Register Now!

Search Skwirk

Archduke Franz Ferdinand was the heir to the Austro-Hungarian throne. He and his wife, Sophie, were touring the Balkan province of Bosnia and Herzegovina when he was assassinated on 28 June 1914 in Sarajevo. He and his wife had already survived one assassination attempt earlier that day. As they returned from visiting people who had been injured in that attack, the driver of their car took a wrong turn which brought them into the path of another assassin who shot and killed them both. Just 37 days later all of Europe was at war and when America joined the conflict in 1917, the world was at war. Was Franz Ferdinand's death directly responsible for the First World War? Refer Image1

Most historians see the assassination of Franz Ferdinand as the main short-term trigger for the First World War. His death was not the only cause of the war, however its effect was to speed up the process that led to war. Refer Image2

The First World War did not have a single cause, it was the result of a number of long-term and short-term causes.

Long-term causes of the First World War


The 'Entente Cordiale' alliance between Russia, Britain and France. A series of alliances between these three countries in the first years of the 20th century meant that they had promised to come to each other's aid in the event of aggression from other countries
The 'Dual Alliance' of Austro-Hungary, and Germany. Like the Entente Cordiale, this alliance bound both countries into a defence pact.
Other alliances in Europe. Belgium had been recognised as a neutral country by Europe. Russia was allied with some of the Balkan states, but especially with Serbia.
The German 'Schlieffen Plan'. Germany's military strategy was based solely on this aggressive plan. Germany's only war plans were for attack - so they were going to have to act first, to make their plan work.
The naval race between Britain and Germany. As an island nation, Britain was dependent on a good navy to protect it. In the first decade of the 20th century, Germany also began building up its navy. Britain saw this as a threat and a race began between the two countries to see which country could build the biggest and best boats. In 1914, therefore, there were already tensions between Britain and Germany.
The scramble for colonies in Africa As with the naval race, the scramble over who could colonise Africa led to tensions between many of the European countries. Britain had already intervened on the side of France in a dispute with Germany over the Moroccan colony.
The growth of nationalism in Europe Many new nation states were emerging in Europe and they wanted self-governance. This growing nationalist movement was a major contributor to WWI. The Balkans area was very unstable and there had been two wars there already. WWI could have been another Balkan War, if not for the system of alliances listed above.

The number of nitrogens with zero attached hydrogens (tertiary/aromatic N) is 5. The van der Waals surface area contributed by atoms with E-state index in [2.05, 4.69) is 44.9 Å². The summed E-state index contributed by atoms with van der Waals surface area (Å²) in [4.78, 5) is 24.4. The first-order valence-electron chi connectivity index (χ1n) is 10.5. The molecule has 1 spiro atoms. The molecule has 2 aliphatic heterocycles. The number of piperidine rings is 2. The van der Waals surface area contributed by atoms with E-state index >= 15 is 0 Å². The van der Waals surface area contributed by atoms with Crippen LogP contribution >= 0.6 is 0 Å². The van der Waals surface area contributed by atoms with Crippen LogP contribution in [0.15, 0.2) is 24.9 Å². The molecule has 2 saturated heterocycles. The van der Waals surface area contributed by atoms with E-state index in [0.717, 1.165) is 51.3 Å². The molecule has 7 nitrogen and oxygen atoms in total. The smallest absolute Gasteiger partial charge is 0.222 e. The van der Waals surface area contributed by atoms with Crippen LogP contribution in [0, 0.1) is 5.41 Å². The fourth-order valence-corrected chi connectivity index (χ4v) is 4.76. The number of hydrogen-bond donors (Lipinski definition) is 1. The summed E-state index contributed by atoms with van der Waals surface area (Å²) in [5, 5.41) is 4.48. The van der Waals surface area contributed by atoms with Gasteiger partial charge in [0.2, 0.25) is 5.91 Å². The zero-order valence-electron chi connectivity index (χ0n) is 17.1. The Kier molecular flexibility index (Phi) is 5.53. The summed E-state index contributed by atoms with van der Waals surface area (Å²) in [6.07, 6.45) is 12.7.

Short-term triggers for the First World War



The Assassination of Archduke Ferdinand The Archduke was shot by a Serbian terrorist. His assassination set in motion a chain of events that 37 days later would lead to the First World War.
The 'blank cheque'. A few days after the assassination, Germany assured Austro-Hungary that it would support whatever decision it came to in response to the murder. This has become known as a 'blank cheque'. Austro-Hungary knew that it could rely on Germany for support, therefore it could act more aggressively
The Ultimatum Nearly a month after the assassination, Austro-Hungary finally responded with an ultimatum for Serbia. Serbia refused to comply with all the demands made and Austro-Hungary declared war on 28 July.
The alliances and mobilisation of the troops Once Austro-Hungary declared war on Serbia, the European alliances came into effect. Russia came to the defence of Serbia, which made Germany react. Germany put the Schlieffen plan into action, which meant that France and eventually Britain were also drawn into the conflict. Once Russia and Germany mobilised their troops it was inevitable that there would be war.

War had been talked of in Europe for a number of years, because of the long-term factors listed above. The assassination was the spark that ignited the war, but it was not the only cause It could easily have been something else to draw Europe into a war. The alliance system was supposed to prevent war, but in 1914 it helped to cause it. The First World War did not break out just because the heir to a crumbling empire was shot. The assassination was a short-term trigger. The war that broke out over the assassination could have been a localised one, but for the system of alliances that had been built up over the preceding 50 years in Europe.


No thanks. Remind me again later.